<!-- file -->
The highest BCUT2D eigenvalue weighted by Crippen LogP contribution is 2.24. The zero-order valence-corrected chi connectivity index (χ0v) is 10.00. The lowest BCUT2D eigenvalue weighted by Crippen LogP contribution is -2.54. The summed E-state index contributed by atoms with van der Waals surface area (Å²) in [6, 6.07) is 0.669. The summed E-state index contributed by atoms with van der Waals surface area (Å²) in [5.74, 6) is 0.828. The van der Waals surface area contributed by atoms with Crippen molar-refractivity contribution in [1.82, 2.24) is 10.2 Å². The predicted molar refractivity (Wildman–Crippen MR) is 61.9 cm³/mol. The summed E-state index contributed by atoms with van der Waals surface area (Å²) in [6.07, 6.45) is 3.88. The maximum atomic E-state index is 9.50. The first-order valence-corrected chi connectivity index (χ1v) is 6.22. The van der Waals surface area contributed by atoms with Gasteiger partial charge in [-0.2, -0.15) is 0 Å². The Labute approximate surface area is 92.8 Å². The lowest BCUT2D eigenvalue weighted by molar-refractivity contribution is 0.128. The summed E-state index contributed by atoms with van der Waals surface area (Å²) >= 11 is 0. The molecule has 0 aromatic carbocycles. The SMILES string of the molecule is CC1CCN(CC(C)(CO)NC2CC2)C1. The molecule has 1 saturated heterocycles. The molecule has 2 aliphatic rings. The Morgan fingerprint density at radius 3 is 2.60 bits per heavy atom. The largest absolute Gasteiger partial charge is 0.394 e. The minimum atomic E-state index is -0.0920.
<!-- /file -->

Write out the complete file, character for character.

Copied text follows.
The highest BCUT2D eigenvalue weighted by Crippen LogP contribution is 2.24. The zero-order valence-corrected chi connectivity index (χ0v) is 10.00. The lowest BCUT2D eigenvalue weighted by Crippen LogP contribution is -2.54. The summed E-state index contributed by atoms with van der Waals surface area (Å²) in [6, 6.07) is 0.669. The summed E-state index contributed by atoms with van der Waals surface area (Å²) in [5.74, 6) is 0.828. The van der Waals surface area contributed by atoms with Crippen molar-refractivity contribution in [1.82, 2.24) is 10.2 Å². The predicted molar refractivity (Wildman–Crippen MR) is 61.9 cm³/mol. The summed E-state index contributed by atoms with van der Waals surface area (Å²) in [6.07, 6.45) is 3.88. The maximum atomic E-state index is 9.50. The first-order valence-corrected chi connectivity index (χ1v) is 6.22. The van der Waals surface area contributed by atoms with Gasteiger partial charge in [-0.2, -0.15) is 0 Å². The Labute approximate surface area is 92.8 Å². The lowest BCUT2D eigenvalue weighted by molar-refractivity contribution is 0.128. The summed E-state index contributed by atoms with van der Waals surface area (Å²) >= 11 is 0. The molecule has 0 aromatic carbocycles. The SMILES string of the molecule is CC1CCN(CC(C)(CO)NC2CC2)C1. The molecule has 1 saturated heterocycles. The molecule has 2 aliphatic rings. The Morgan fingerprint density at radius 3 is 2.60 bits per heavy atom. The largest absolute Gasteiger partial charge is 0.394 e. The minimum atomic E-state index is -0.0920.